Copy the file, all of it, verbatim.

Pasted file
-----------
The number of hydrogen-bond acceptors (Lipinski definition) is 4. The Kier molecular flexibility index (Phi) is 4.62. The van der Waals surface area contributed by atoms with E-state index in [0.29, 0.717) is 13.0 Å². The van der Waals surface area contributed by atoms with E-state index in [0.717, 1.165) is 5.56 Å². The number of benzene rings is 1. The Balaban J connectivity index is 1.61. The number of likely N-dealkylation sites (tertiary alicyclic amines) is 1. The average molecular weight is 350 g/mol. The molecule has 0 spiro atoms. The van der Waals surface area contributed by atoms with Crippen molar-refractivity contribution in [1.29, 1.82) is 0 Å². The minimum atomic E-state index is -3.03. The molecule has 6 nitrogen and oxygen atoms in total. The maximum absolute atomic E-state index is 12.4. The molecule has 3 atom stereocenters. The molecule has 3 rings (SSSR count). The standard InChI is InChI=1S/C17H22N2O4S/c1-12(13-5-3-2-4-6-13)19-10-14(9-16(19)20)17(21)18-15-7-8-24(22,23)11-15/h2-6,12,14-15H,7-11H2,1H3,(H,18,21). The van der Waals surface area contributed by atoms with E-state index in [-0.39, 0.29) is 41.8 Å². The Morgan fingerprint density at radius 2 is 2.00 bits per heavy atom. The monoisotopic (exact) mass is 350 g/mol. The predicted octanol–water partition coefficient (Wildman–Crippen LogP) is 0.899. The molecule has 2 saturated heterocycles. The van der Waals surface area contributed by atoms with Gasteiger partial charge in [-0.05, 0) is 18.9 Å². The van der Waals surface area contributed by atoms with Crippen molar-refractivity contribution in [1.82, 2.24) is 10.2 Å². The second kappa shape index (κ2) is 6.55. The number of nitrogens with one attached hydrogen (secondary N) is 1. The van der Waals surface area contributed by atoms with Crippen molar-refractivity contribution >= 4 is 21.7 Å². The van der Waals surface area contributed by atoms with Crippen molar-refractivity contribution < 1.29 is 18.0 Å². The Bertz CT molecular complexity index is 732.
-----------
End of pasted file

The number of hydrogen-bond acceptors (Lipinski definition) is 4. The Kier molecular flexibility index (Phi) is 4.62. The van der Waals surface area contributed by atoms with E-state index in [0.29, 0.717) is 13.0 Å². The van der Waals surface area contributed by atoms with E-state index in [0.717, 1.165) is 5.56 Å². The number of benzene rings is 1. The Balaban J connectivity index is 1.61. The number of likely N-dealkylation sites (tertiary alicyclic amines) is 1. The average molecular weight is 350 g/mol. The molecule has 0 spiro atoms. The van der Waals surface area contributed by atoms with Crippen molar-refractivity contribution in [1.29, 1.82) is 0 Å². The minimum atomic E-state index is -3.03. The molecule has 6 nitrogen and oxygen atoms in total. The maximum absolute atomic E-state index is 12.4. The molecule has 3 atom stereocenters. The molecule has 3 rings (SSSR count). The standard InChI is InChI=1S/C17H22N2O4S/c1-12(13-5-3-2-4-6-13)19-10-14(9-16(19)20)17(21)18-15-7-8-24(22,23)11-15/h2-6,12,14-15H,7-11H2,1H3,(H,18,21). The van der Waals surface area contributed by atoms with E-state index in [-0.39, 0.29) is 41.8 Å². The Morgan fingerprint density at radius 2 is 2.00 bits per heavy atom. The monoisotopic (exact) mass is 350 g/mol. The predicted octanol–water partition coefficient (Wildman–Crippen LogP) is 0.899. The molecule has 2 saturated heterocycles. The van der Waals surface area contributed by atoms with Gasteiger partial charge in [-0.05, 0) is 18.9 Å². The van der Waals surface area contributed by atoms with Crippen molar-refractivity contribution in [1.82, 2.24) is 10.2 Å². The second kappa shape index (κ2) is 6.55. The number of nitrogens with one attached hydrogen (secondary N) is 1. The van der Waals surface area contributed by atoms with Crippen molar-refractivity contribution >= 4 is 21.7 Å². The van der Waals surface area contributed by atoms with Crippen molar-refractivity contribution < 1.29 is 18.0 Å². The Bertz CT molecular complexity index is 732.